How Toronto's TV stations distort the picture of what's really happening on the streets
It was the kind of suppertime news story that suspended your fork somewhere between your plate and mouth. It wasn?t a “big” story about “big” names. No dove-releasing picnic of brotherly love hosted by Arafat and Rabin; no prime-ministerial tantrums on Parliament Hill. In fact, what pushed this story to the top of three Toronto newscasts the evening of October 5 last year was its random quality, its message that this could happen to you. And that’s just the impression people were left with ,after watching reports of the swarming of two female commuters at one of the city’s busiest subway stations.
Exactly what had caused the two white, middle-aged women on their way home from a shopping trip to be swarmed by 30 to 40 teenagers was unclear, although some, reports hinted the assault might have been sparked by racial tension. And besides the fact the women had been surrounded, screamed at and shoved, exactly what else had happened also remained unclear.
But however murky the facts, the fear caused by the incident was plain to see. Report after report on Toronto’s Citytv, CFTO and CBLT Evening Newscasts feature clips of nervous subway patrons. “No, I don’t feel safe anymore,” one young woman said anxiously, standing with her pigtailed daughter in the station where the attack occurred. “There’s usually lots of crowds of young people hanging around, and you never know, if you look at them the wrong way you could get jumped.”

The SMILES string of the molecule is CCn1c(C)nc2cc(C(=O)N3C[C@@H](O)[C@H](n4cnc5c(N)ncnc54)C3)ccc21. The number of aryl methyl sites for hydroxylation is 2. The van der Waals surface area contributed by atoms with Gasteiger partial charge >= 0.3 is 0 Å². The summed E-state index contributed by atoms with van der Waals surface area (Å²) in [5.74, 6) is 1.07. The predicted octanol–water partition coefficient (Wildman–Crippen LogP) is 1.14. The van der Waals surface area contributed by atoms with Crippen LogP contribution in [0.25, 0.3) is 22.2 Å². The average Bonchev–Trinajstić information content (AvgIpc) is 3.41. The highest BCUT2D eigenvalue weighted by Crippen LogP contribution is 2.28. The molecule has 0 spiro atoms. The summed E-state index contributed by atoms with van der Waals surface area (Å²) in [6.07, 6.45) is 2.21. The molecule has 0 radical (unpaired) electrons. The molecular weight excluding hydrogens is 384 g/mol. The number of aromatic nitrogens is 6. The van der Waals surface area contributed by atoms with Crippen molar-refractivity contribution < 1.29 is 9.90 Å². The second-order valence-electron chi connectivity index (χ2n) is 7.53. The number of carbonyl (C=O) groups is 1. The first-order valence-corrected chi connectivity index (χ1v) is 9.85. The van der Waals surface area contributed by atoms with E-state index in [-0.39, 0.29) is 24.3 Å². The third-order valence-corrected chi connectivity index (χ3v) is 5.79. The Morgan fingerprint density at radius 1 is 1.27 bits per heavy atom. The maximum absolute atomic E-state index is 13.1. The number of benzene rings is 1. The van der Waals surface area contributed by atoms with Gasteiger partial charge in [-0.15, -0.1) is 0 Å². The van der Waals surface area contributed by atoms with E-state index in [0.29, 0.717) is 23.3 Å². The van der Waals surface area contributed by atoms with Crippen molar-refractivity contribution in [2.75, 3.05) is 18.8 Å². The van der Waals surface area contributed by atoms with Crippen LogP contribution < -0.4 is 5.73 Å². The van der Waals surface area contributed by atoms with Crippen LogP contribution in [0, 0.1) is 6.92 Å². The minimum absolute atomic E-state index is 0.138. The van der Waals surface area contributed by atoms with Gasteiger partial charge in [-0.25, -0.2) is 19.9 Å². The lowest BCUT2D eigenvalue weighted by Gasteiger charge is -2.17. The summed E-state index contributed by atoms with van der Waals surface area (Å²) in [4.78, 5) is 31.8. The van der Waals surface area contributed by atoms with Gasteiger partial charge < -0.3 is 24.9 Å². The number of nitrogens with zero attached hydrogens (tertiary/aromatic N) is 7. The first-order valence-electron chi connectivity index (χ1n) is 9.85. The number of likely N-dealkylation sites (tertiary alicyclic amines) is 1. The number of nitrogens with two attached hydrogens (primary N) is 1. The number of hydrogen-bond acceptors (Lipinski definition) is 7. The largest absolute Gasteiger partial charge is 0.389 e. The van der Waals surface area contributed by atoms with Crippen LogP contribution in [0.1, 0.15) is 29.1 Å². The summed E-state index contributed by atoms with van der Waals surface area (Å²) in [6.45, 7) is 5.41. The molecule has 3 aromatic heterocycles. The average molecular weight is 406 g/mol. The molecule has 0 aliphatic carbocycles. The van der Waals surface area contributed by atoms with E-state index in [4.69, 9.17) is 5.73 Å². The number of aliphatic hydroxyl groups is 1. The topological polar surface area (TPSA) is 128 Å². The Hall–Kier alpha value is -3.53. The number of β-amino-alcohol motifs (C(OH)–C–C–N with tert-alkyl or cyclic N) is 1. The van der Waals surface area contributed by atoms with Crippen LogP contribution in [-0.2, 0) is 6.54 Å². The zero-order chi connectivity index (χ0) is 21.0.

Similar scenes were played out over the next few days on all three newscasts. CBLT even devoted several minutes of its newshour the day following the assault to discussing the causes of swarmings with a group of about 20 high-school students. And a few nights later the station ran a report on the fact the Guardian Angels, an urban crime-fighting organization, had begun patrolling the subway system at night to stop the “terror.” Typical of much of the coverage, a story that aired on Citvtv briefly described the Toronto Transit Commission as one of the safest subway systems in North America, then abruptly switched gears with: “But the question is, do you feel safe?”
Predictably, every interviewee said no.